Holy box office revenue, Batman.
Warner Bros. Pictures’ “The Batman” has scored the second-biggest North American opening of the COVID-19 pandemic, grossing $128.5 million domestically and $120 million internationally for a global cumulative of $248.5 million, according to estimates from measurement firm Comscore.
Since March 2020, only Sony Pictures’ “Spider-Man: No Way Home” — which launched at $260 million in December — has posted a bigger domestic debut than “The Batman.” Robert Pattinson’s inaugural outing as the Caped Crusader soared above its already lofty expectations, which projected the superhero flick would collect $100 million to $125 million across North American screens.
Directed by Matt Reeves, the latest installment in the DC Comics franchise is also easily the most successful title of the pandemic for Warner Bros. — which, until now, had been releasing films simultaneously in theaters and on HBO Max. In one weekend, “The Batman” has earned more money than the studio’s most lucrative hybrid release, “Dune,” did in its entire run.
It’s also worth noting that the world’s largest cinema chain, AMC Theatres, charged moviegoers extra to see “The Batman” this weekend compared with other titles playing in the same theaters at the same time. For example, an adult advance ticket for a Friday night showing of “The Batman” at the AMC Burbank 16 cost $19.49, while tickets for Sony’s “Uncharted” were priced at $17.99 apiece at the same location.
In addition to dominating the box office, “The Batman” generally fared well with critics, receiving a solid 85% rating on review aggregation site Rotten Tomatoes. Even with a run time of 2 hours and 56 minutes, the DC tentpole garnered an A-minus from audiences polled by CinemaScore.
Originally slated to open in June 2021, “The Batman” stars Pattinson as Bruce Wayne and Zoë Kravitz as Selina Kyle (aka Catwoman), on a dangerous mission to save Gotham City from a puzzling new threat. Rounding out the supporting cast are Jeffrey Wright as Lt. Gordon, Andy Serkis as Alfred, Colin Farrell as the Penguin and Paul Dano as the Riddler.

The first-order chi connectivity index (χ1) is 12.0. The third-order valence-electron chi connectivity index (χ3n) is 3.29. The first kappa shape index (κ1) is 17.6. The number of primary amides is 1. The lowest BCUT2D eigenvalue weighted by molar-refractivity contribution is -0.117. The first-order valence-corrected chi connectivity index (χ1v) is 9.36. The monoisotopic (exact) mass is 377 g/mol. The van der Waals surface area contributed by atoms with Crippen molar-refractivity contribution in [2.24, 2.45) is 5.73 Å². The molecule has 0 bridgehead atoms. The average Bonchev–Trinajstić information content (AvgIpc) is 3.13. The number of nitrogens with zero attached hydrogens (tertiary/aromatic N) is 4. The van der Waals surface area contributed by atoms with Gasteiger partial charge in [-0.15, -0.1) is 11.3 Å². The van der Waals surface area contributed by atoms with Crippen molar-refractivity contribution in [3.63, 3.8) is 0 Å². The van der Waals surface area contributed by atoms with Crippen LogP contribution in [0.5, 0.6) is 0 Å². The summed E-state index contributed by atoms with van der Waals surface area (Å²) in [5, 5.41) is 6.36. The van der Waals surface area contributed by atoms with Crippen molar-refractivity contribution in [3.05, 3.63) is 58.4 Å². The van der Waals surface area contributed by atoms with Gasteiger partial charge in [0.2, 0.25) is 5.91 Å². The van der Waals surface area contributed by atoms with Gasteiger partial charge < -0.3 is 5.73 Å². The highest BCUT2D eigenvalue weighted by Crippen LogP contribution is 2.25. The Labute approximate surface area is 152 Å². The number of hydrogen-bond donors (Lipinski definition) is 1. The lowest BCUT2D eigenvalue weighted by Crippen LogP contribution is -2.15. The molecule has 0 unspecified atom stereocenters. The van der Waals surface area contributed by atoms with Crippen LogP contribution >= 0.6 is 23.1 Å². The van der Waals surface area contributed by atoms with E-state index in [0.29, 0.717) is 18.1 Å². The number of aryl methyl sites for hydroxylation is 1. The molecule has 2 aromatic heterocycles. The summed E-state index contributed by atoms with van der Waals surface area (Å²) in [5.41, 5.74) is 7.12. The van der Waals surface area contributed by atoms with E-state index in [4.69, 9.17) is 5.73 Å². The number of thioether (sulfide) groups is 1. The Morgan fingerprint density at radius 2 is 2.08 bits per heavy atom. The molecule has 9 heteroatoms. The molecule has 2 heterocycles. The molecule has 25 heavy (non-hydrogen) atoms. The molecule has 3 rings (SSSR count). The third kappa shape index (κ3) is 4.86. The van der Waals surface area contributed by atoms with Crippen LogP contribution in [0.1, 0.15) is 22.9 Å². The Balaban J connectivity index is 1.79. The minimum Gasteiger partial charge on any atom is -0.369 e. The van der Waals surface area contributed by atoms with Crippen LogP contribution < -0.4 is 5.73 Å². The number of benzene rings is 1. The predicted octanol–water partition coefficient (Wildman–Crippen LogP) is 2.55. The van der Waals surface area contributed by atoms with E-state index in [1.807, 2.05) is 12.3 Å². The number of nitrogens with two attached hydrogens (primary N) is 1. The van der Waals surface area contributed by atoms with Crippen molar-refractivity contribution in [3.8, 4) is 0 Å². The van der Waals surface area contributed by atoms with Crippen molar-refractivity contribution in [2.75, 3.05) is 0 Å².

Pattinson is the sixth actor to portray Batman on the big screen, preceded by Michael Keaton (1989-1992), Val Kilmer (1995), George Clooney (1997), Christian Bale (2005-2012) and Ben Affleck (2016-2017).
As of Sunday morning, the “Twilight” alum’s first film as the Dark Knight boasts the fourth-biggest domestic opening of any “Batman” film. In first place is 2016’s “Batman V Superman: Dawn of Justice” ($166 million), followed by 2012’s “The Dark Knight Rises” ($160.9 million), 2008’s “The Dark Knight ($158.4 million), 2022’s “The Batman” ($128.5 million), 2017’s “Justice League” ($93.9 million), 1995’s “Batman Forever” ($52.8 million), 2005’s “Batman Begins” ($48.7 million), 1992’s “Batman Returns” ($45.7 million), 1997’s “Batman and Robin” ($42.9 million) and 1989’s “Batman” ($40.5 million).
Landing at No. 2 behind “The Batman” at the domestic office this weekend is Sony’s “Uncharted,” which added $11 million in its third weekend for a North American cumulative of $100.3 million. Completing the top five are United Artists Releasing’s “Dog,” which fetched $6 million in its third weekend for a North American cumulative of $40 million; “Spider-Man: No Way Home,” which grossed $4.4 million in its 12th weekend for a North American cumulative of $786.5 million; and 20th Century Studios’ “Death on the Nile,” which drew $2.7 million in its fourth weekend for a North American cumulative of $37.1 million.
Next weekend, “The Batman” is all but guaranteed to extend its box office reign as no films are scheduled to open in wide release.
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